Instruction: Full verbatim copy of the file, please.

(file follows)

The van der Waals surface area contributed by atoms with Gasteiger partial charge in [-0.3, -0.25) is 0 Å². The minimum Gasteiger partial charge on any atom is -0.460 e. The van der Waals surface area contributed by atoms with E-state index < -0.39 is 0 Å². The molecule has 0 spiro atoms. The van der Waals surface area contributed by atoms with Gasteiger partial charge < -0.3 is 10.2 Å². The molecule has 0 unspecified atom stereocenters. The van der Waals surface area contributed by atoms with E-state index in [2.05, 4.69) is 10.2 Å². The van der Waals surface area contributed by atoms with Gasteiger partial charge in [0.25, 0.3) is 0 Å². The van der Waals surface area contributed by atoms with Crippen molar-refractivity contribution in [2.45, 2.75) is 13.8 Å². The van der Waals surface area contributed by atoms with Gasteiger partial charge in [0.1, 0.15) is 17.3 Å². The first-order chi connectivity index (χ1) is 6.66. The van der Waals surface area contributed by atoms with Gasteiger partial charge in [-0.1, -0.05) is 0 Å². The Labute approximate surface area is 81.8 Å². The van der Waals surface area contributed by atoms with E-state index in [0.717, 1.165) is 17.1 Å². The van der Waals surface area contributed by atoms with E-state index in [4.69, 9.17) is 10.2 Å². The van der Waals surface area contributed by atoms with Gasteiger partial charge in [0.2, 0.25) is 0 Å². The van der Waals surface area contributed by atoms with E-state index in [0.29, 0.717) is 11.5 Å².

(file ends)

The van der Waals surface area contributed by atoms with Gasteiger partial charge in [-0.3, -0.25) is 0 Å². The minimum Gasteiger partial charge on any atom is -0.460 e. The van der Waals surface area contributed by atoms with E-state index < -0.39 is 0 Å². The molecule has 0 spiro atoms. The van der Waals surface area contributed by atoms with Gasteiger partial charge < -0.3 is 10.2 Å². The molecule has 0 unspecified atom stereocenters. The van der Waals surface area contributed by atoms with E-state index in [2.05, 4.69) is 10.2 Å². The van der Waals surface area contributed by atoms with Gasteiger partial charge in [0.25, 0.3) is 0 Å². The van der Waals surface area contributed by atoms with Crippen molar-refractivity contribution in [2.45, 2.75) is 13.8 Å². The van der Waals surface area contributed by atoms with Gasteiger partial charge in [0.1, 0.15) is 17.3 Å². The first-order chi connectivity index (χ1) is 6.66. The van der Waals surface area contributed by atoms with Gasteiger partial charge in [-0.1, -0.05) is 0 Å². The Labute approximate surface area is 81.8 Å². The van der Waals surface area contributed by atoms with E-state index in [0.717, 1.165) is 17.1 Å². The van der Waals surface area contributed by atoms with E-state index in [4.69, 9.17) is 10.2 Å². The van der Waals surface area contributed by atoms with Gasteiger partial charge in [0.2, 0.25) is 0 Å². The van der Waals surface area contributed by atoms with E-state index in [0.29, 0.717) is 11.5 Å².